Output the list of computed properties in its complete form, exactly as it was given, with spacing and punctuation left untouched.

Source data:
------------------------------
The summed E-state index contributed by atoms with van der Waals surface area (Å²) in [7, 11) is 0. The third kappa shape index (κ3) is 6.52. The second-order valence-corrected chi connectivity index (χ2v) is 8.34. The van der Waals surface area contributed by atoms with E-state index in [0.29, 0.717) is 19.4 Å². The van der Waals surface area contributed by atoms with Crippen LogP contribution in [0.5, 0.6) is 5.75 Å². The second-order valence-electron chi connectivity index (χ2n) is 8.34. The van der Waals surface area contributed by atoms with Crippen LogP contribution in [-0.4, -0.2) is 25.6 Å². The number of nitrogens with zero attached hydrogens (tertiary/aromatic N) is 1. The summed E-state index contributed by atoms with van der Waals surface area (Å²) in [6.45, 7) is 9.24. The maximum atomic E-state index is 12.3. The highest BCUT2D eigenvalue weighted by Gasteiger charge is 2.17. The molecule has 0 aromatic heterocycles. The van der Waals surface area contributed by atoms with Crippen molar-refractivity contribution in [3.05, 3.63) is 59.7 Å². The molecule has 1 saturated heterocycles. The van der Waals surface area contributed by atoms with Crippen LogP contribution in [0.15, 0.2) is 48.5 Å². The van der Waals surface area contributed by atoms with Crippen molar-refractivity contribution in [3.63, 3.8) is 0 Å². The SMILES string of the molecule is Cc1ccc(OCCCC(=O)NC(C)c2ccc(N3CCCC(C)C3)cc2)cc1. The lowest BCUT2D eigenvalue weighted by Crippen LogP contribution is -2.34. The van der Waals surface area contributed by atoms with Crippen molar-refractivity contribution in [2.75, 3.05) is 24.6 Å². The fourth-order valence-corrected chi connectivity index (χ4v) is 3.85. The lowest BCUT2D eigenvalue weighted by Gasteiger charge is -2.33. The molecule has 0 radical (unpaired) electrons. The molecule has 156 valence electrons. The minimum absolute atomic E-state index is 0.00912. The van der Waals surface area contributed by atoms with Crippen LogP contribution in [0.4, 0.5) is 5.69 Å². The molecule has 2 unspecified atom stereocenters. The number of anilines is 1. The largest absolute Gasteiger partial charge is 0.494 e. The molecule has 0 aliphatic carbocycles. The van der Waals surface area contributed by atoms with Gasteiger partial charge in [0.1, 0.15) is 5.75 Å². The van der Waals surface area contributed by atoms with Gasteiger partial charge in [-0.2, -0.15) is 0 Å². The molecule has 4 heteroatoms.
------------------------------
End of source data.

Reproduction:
The summed E-state index contributed by atoms with van der Waals surface area (Å²) in [7, 11) is 0. The third kappa shape index (κ3) is 6.52. The second-order valence-corrected chi connectivity index (χ2v) is 8.34. The van der Waals surface area contributed by atoms with E-state index in [0.29, 0.717) is 19.4 Å². The van der Waals surface area contributed by atoms with Crippen LogP contribution in [0.5, 0.6) is 5.75 Å². The second-order valence-electron chi connectivity index (χ2n) is 8.34. The van der Waals surface area contributed by atoms with Crippen LogP contribution in [-0.4, -0.2) is 25.6 Å². The number of nitrogens with zero attached hydrogens (tertiary/aromatic N) is 1. The summed E-state index contributed by atoms with van der Waals surface area (Å²) in [6.45, 7) is 9.24. The maximum atomic E-state index is 12.3. The highest BCUT2D eigenvalue weighted by Gasteiger charge is 2.17. The molecule has 0 aromatic heterocycles. The van der Waals surface area contributed by atoms with Crippen molar-refractivity contribution in [3.05, 3.63) is 59.7 Å². The molecule has 1 saturated heterocycles. The van der Waals surface area contributed by atoms with Crippen LogP contribution in [0.15, 0.2) is 48.5 Å². The van der Waals surface area contributed by atoms with Crippen molar-refractivity contribution in [3.63, 3.8) is 0 Å². The SMILES string of the molecule is Cc1ccc(OCCCC(=O)NC(C)c2ccc(N3CCCC(C)C3)cc2)cc1. The lowest BCUT2D eigenvalue weighted by Crippen LogP contribution is -2.34. The van der Waals surface area contributed by atoms with Crippen molar-refractivity contribution in [2.75, 3.05) is 24.6 Å². The fourth-order valence-corrected chi connectivity index (χ4v) is 3.85. The lowest BCUT2D eigenvalue weighted by Gasteiger charge is -2.33. The molecule has 0 radical (unpaired) electrons. The molecule has 156 valence electrons. The minimum absolute atomic E-state index is 0.00912. The van der Waals surface area contributed by atoms with Crippen LogP contribution in [0.4, 0.5) is 5.69 Å². The molecule has 2 unspecified atom stereocenters. The number of anilines is 1. The largest absolute Gasteiger partial charge is 0.494 e. The molecule has 0 aliphatic carbocycles. The van der Waals surface area contributed by atoms with Gasteiger partial charge in [0.1, 0.15) is 5.75 Å². The van der Waals surface area contributed by atoms with Gasteiger partial charge in [-0.2, -0.15) is 0 Å². The molecule has 4 heteroatoms.